Before moving to Germany, I spent three years in London, having graduated from Liverpool University in 1989. I worked first with Ken Armstrong – which was quite an experience. Although the firm was small, its architecture was widely published and won numerous awards for design excellence. But after a year I was looking for something more structured. I wanted to hone my detailing skills, and I when I joined Lifschutz Davidson Sandilands this is what I did. LDS also gave me the opportunity to work on some decent design projects – the wing-like canopy roof for south London’s Oxo tower restaurant building on the Thames being one of the most interesting.

Back to Europe
After three years, though, I wanted to get back to Europe – sorry, I mean mainland Europe! I was spoilt having done my internship with the acclaimed Swiss practice arb Architekten in Bern: with such clarity of thought, and its integration of design and construction, the firm does some beautiful work. The master builder ideal – ‘Baumeister’ – is alive and well out there. So when I got the opportunity to work in Germany – which comes a very good second to the Swiss – I had to take it. I had learnt German during my time in Bern. Actually, I had learnt Swiss German, but while I knew it was different, I didn’t appreciate how different. Big mistake. It must have taken me a good six months to adjust to High German (Hoch Deutsch). My colleagues wanted to speak English, but I insisted on German. They were very patient with me.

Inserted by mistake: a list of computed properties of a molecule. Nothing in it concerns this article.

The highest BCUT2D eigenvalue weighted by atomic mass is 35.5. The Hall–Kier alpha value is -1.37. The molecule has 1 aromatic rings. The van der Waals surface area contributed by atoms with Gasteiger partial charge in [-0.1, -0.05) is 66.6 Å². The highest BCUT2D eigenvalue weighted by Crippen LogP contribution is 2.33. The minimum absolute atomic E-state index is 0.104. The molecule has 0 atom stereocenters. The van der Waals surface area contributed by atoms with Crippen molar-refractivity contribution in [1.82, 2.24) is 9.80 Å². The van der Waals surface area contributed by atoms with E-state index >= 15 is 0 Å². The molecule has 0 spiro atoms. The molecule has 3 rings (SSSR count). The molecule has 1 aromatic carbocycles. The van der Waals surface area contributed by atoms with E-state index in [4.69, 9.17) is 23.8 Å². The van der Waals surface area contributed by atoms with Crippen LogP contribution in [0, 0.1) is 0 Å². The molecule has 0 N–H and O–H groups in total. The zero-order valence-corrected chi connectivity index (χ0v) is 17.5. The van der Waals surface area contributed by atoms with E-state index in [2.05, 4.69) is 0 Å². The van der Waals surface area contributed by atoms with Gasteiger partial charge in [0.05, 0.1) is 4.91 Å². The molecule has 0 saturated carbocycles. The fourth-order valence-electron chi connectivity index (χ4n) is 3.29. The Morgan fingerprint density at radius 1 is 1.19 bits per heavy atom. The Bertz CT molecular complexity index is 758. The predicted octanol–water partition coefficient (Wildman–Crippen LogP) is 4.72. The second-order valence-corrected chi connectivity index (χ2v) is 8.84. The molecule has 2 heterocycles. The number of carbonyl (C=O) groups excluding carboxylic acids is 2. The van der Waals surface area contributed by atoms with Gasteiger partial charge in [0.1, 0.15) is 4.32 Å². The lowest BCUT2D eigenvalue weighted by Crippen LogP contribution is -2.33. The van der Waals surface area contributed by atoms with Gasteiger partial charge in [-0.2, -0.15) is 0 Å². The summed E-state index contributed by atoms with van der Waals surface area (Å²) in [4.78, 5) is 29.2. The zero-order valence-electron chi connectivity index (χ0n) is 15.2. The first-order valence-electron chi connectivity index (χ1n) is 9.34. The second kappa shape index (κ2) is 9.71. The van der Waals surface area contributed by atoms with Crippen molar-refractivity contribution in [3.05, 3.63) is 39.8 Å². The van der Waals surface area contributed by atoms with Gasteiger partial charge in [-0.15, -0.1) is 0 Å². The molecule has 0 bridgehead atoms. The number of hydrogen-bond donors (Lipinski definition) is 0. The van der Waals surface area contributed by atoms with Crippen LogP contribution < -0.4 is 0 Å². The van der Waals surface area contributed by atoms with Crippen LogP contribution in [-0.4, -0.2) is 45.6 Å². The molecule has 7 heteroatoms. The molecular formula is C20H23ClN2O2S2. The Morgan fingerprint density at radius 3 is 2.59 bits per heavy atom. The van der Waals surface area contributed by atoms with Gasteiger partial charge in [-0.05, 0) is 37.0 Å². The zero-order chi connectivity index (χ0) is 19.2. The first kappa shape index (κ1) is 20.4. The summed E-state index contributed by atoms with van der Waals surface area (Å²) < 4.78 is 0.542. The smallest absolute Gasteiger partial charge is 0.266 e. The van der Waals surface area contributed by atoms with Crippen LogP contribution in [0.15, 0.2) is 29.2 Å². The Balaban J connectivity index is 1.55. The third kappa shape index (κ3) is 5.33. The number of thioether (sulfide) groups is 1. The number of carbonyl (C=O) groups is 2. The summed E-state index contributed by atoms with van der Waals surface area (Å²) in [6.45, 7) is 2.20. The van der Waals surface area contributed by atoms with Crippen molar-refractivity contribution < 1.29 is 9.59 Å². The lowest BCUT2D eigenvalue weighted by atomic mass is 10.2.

The company that I joined, and subsequently worked with for two years, was Braun and Voight, a highly respected practice in Frankfurt am Main. Within six months I was promoted to project director. This did feel a little odd because I was the youngest architect in my own team. One of my colleagues was in his early 60s. He was a site supervisor. His knowledge of construction was incredible; he gave me such an insight into the building culture over here: it’s about ‘making’ architecture, creating a sense of permanence, and being part of a tectonic tradition. I need to stress that I’m not suggesting such attitudes don’t exist in Britain. But it just feels more pronounced in Germany. Everything is taken to the nth degree. Building regulations are incredibly exacting, but it makes you sharper, more disciplined and more demanding. In Germany we just assume the very highest standards. You don’t have to apologise over here if measurements are out by a couple of millimetres – it’s done again until it’s right. And this applies to all areas of construction.

Super sustainable